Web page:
The weekend of free events was marked at a VIP launch ahead of its beginning in October and saw authors and students mingle ahead of the second annual festival.
Andrew Ward, Director of Corporate Relations at Brunel University, said: "It is the only free literature festival of its stature. "
Professor Phillip Tew, who is recognised as a leader in contemporary British literature and is the brains behind the festival's origins, added: "The festival only existed in my brain two years ago.
"I thought, maybe a literature festival in Uxbridge because there's a plethora of cultural ambition here."
Alongside the festival, the first ever writing competition was launched , urging people to submit work around the theme of writing local, thinking global.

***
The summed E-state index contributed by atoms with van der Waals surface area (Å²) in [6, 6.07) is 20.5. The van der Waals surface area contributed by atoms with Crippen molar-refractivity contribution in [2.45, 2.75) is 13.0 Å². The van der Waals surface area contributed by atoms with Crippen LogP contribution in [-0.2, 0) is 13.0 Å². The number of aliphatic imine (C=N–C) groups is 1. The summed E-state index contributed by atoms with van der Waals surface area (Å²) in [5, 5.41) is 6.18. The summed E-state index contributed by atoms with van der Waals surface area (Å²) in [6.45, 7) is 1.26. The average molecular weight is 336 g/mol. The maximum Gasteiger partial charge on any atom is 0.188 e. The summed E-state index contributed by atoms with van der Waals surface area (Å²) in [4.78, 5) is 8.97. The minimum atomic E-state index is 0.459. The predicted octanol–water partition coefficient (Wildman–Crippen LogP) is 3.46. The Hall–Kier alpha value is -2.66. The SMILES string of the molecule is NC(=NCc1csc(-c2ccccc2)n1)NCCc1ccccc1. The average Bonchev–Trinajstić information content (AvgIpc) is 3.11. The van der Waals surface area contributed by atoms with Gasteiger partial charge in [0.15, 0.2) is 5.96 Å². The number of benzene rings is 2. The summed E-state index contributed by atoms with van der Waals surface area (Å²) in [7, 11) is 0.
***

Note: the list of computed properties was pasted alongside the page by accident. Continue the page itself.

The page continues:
Thomas Hull, 21, who studies at Brunel, said "I had something written and then adapted it for the submission.
"All of us who were selected from them will have our work published in an anthology."
Lei Harlin, 20, who is also a student, added: "The festival looks pretty good, three of them are our tutors so it's quite interesting to see how they're involved."
Matthias Asiedu-Yeboa, 21, a fellow student, said: "I heard about it and thought why not get involved? The entry was free for the competition and it looks like a good line up."
Those invited to the launch were also given a whirlwind talk of the history of communication by Greg Jenner, researcher for the children's Horrible Histories collection.
The Uxbridge Literary Festival takes place on October 7-9 at Brunel University.